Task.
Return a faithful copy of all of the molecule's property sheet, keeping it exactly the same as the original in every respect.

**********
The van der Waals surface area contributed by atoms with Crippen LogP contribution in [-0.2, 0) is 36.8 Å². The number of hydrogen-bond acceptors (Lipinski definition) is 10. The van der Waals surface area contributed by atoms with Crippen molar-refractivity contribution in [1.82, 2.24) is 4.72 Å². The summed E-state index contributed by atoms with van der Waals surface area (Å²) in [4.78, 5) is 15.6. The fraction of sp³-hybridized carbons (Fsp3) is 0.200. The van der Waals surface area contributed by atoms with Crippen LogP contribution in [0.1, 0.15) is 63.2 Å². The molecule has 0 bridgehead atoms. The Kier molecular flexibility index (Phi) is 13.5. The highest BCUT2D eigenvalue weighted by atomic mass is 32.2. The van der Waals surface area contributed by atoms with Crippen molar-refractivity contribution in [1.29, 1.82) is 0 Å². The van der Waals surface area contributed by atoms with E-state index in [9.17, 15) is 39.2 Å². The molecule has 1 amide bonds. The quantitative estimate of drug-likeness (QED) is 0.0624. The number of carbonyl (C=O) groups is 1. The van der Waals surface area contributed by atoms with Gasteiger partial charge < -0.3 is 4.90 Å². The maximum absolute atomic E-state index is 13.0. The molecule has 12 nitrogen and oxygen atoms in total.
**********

The van der Waals surface area contributed by atoms with Crippen LogP contribution in [-0.2, 0) is 36.8 Å². The number of hydrogen-bond acceptors (Lipinski definition) is 10. The van der Waals surface area contributed by atoms with Crippen molar-refractivity contribution in [1.82, 2.24) is 4.72 Å². The summed E-state index contributed by atoms with van der Waals surface area (Å²) in [4.78, 5) is 15.6. The fraction of sp³-hybridized carbons (Fsp3) is 0.200. The van der Waals surface area contributed by atoms with Crippen LogP contribution in [0.1, 0.15) is 63.2 Å². The molecule has 0 bridgehead atoms. The Kier molecular flexibility index (Phi) is 13.5. The highest BCUT2D eigenvalue weighted by atomic mass is 32.2. The van der Waals surface area contributed by atoms with Crippen molar-refractivity contribution in [1.29, 1.82) is 0 Å². The van der Waals surface area contributed by atoms with E-state index in [9.17, 15) is 39.2 Å². The molecule has 1 amide bonds. The quantitative estimate of drug-likeness (QED) is 0.0624. The number of carbonyl (C=O) groups is 1. The van der Waals surface area contributed by atoms with Gasteiger partial charge < -0.3 is 4.90 Å². The maximum absolute atomic E-state index is 13.0. The molecule has 12 nitrogen and oxygen atoms in total.